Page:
CNN Money reports, "The nationwide average price of gasoline set another record Friday, according to the closely watched survey conducted for the motorist group AAA. The average price of regular rose overnight to $3.28 a gallon, according to AAA's Web site." Today marks the fourth consecutive day of record prices, fueling speculation that we may see $4 gas by summer.
The record prices are fueling a booming market in gas saving tips. An analysis of the news nationwide shows that there are many ways to stretch more mileage out of a gallon...and fuel efficiency myths you should be aware of.
Florida's Sun Sentinel recommends that drivers avoid unnecessary trips and combine errands into one trip whenever possible. In addition, "replacing your fuel filter, PCV valve and breather filter once a year or every 12,000 miles can improve gas mileage by up to 15 percent," the Sun Sentinel notes, and "replacing a faulty oxygen sensor can save you up to six trips to the gas pump a year." Drivers should also ensure that their tires are fully inflated, and try not to keep unnecessary items in the trunk of their cars - carrying that extra weight burns gas.
California's Napa Valley Register notes that many families have two cars, one more fuel-efficient than the other. The Register reports on one family that saves fuel by "driving [their] less reliable Jeep instead of the family Yukon in order to save on gas."
California's Bethel Island Press reports, "Drive smoothly and considerately. Aggressive driving - fast starts, excessive speed, abrupt maneuvers and constant braking - is not only dangerous, it significantly increases your vehicle's fuel consumption." The Press also recommends using gas stations equipped with vapor-recovery nozzles. "They look like black plastic accordions attached to the nozzle. These curb emissions. Likewise, never try to 'top off‘ your tank with these nozzles. They're designed to shut off when the gas tank is at its optimum fullness."
Mother Earth News adds, "Always obey the 55-MPH speed limit. Actually, whenever you drive above 40 miles per hour, you not only consume extra fuel (because the engine is turning at an increased rate of speed) but also waste additional gasoline by forcing your auto to overcome more wind resistance."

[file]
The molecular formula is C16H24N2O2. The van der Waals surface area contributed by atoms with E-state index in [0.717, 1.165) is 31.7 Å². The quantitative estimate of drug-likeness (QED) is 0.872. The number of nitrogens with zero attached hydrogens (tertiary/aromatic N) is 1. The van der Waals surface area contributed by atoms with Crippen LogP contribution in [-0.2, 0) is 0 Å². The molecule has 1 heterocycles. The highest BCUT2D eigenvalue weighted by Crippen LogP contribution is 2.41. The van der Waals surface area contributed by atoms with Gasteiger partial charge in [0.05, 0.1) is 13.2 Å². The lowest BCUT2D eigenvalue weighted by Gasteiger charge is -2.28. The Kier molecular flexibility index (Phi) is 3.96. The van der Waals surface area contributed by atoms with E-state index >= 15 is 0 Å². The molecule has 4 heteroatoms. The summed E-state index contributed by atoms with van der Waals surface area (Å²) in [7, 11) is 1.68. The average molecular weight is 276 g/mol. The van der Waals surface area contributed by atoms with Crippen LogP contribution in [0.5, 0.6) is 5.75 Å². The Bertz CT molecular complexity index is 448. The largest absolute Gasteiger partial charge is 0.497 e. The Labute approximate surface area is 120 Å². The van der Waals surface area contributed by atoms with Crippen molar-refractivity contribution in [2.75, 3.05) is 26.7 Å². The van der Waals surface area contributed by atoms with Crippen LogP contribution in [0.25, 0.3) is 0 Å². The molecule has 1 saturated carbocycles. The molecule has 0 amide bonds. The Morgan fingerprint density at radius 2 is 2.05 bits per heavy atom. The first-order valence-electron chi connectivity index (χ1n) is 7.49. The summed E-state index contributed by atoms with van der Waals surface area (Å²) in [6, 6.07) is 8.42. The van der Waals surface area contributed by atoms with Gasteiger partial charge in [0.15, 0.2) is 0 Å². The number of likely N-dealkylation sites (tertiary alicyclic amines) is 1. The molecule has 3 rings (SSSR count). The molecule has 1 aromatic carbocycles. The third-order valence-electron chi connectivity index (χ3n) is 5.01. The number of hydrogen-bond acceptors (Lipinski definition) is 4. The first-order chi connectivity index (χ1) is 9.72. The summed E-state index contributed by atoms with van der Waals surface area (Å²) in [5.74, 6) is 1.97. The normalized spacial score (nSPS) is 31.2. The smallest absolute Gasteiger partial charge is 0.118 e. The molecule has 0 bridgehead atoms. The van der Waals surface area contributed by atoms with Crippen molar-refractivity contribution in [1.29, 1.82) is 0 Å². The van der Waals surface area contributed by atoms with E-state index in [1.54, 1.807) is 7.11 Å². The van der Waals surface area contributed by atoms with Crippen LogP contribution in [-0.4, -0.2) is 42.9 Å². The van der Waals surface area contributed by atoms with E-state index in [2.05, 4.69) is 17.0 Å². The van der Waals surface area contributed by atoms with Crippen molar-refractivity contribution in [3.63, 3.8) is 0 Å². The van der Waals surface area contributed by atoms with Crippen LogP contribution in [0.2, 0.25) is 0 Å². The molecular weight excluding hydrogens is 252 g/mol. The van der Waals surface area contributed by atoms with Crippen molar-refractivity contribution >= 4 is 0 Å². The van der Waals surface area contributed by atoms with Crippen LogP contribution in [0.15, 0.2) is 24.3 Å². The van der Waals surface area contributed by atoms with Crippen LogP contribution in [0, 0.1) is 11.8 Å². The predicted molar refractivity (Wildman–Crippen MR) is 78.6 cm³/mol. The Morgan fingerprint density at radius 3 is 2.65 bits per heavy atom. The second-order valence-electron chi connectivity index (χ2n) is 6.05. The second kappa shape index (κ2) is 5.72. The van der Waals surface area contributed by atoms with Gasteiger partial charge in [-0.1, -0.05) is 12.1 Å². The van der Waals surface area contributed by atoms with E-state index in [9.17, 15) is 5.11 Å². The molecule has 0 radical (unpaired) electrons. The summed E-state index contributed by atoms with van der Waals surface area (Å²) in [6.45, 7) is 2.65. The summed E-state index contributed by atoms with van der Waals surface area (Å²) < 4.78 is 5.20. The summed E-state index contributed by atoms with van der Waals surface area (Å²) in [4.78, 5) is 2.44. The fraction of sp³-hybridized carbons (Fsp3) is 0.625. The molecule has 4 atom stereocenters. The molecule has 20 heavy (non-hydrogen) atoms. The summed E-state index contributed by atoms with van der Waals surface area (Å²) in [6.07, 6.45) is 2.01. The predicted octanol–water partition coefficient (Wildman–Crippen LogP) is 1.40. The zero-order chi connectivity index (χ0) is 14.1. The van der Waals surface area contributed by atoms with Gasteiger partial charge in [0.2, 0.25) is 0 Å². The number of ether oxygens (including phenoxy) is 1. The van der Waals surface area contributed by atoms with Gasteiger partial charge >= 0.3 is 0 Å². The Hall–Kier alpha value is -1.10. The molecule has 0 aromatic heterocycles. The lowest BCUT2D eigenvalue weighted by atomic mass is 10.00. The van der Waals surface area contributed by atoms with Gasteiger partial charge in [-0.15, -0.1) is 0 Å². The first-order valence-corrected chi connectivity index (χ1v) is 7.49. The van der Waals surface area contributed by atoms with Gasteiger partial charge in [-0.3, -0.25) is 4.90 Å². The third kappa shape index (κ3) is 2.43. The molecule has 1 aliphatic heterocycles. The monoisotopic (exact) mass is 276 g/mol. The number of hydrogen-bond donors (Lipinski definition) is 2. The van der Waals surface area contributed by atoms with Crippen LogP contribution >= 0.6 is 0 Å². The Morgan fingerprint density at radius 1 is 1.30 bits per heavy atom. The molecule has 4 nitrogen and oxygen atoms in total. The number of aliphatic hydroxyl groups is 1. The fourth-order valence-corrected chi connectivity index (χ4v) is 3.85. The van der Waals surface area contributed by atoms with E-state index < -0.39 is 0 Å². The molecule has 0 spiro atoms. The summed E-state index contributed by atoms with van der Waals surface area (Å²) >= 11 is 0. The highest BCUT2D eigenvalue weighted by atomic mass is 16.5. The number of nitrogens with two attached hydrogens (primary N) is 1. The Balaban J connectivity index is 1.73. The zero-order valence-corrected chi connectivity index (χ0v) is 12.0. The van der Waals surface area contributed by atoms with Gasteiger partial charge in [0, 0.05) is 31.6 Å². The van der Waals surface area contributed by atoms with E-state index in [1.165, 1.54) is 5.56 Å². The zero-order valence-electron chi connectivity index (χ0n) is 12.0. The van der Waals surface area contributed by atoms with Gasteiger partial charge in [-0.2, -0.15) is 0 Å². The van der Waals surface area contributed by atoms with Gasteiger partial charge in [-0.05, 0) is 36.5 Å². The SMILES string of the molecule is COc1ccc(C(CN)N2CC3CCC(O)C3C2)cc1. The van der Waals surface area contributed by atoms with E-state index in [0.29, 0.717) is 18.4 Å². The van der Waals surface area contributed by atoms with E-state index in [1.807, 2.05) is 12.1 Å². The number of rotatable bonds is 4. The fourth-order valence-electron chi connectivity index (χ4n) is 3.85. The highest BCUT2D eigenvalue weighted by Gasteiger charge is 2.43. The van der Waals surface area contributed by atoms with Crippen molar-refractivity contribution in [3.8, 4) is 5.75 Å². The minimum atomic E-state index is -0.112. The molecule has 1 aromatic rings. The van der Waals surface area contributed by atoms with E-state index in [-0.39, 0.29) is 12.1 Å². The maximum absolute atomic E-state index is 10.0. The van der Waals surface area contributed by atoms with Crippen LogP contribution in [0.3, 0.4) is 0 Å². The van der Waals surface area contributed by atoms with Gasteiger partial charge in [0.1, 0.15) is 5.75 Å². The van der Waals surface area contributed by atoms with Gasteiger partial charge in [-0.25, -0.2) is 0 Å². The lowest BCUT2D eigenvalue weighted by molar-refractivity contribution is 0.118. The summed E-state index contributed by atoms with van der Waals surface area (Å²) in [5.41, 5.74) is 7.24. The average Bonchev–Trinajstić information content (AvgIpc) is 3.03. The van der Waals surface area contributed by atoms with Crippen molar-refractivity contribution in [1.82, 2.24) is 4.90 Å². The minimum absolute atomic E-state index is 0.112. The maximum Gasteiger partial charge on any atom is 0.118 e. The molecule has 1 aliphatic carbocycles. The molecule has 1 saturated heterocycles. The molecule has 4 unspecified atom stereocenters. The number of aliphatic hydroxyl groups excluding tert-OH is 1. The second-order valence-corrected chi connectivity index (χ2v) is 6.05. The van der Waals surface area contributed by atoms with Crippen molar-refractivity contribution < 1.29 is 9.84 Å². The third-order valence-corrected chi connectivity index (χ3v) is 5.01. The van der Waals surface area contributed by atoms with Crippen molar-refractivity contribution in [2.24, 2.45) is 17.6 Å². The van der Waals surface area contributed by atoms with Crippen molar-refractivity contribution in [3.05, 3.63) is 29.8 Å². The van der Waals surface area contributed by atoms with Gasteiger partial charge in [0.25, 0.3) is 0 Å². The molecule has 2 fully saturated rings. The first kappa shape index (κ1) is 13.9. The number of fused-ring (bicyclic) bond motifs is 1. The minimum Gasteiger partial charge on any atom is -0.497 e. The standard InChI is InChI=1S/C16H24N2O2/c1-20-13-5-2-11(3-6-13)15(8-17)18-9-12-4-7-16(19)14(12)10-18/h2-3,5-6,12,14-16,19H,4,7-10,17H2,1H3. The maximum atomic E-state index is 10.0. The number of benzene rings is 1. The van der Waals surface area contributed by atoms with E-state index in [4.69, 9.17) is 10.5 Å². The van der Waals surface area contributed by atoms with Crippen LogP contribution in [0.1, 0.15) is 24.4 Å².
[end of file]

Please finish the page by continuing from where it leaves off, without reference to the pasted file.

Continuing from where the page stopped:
Illinois' Daily Herald notes that many companies have begun to organize car pools, offer "mileage reimbursement ranging from 40.5 cents to 50.5 cents per mile," and "work-at-home programs." Some employers also offer shuttles to nearby public transit.
Ohio's WBNS-TV notes that drivers can write off some mileage on their taxes: "Anyone who drives a car for charity can write off 14 cents a mile, according to the Internal Revenue Service." Those "driving a car for certain medical reasons can get 19 cents a mile," while those who drive "a car for business and are not reimbursed by an employer can write off more than 50 cents a mile." It is important to remember that "in most cases, taxpayers have to itemize their deductions to claim mileage."
South Dakota CBS Affiliate KELO-TV reports that "an email that claims to be from a petroleum worker in California" has been making the rounds of some offices and social networks. "It claims that pumping gas in the morning and pumping it slower is more economical," but a AAA spokesman says there is nothing to the claim.
For some, the solution may be to upgrade the car they are driving. The Orlando Sentinel reports, "With no apparent end in sight, Central Floridians have started altering their vehicle-buying habits. The shift is gradual, but there are signs -- from car sales to spending patterns on recreational vehicles -- that consumers may finally be changing course." Fuel-efficient hybrids and small cars are selling, while large pickups and SUVs are not. For example, "Sales of General Motors' Hummer H3 -- which gets about 15 mpg -- plummeted nearly 50 percent last year in Central Florida. In contrast, sales of the Toyota Prius -- which gets 46 mpg -- climbed more than 50 percent, according to data from Experian Automotive."
Illinois ABC affiliate WSIL-TV notes that the spike in gas prices is "actually causing a surge in" motorcycle sales. Shad Zimbro, owner of Black Diamond Harley Davidson in Marion, Illinois, explains, "You can get on a motorcycle and get close to 50 miles a gallon going back and forth to work."
There are fuel efficient options in most car classes. Ford's Escape Hybrid SUV, for instance, boasts an mpg rating of 34/30, besting even the Honda Accord's 31/22. Research the most fuel-efficient options in every class with U.S. News' rankings and reviews.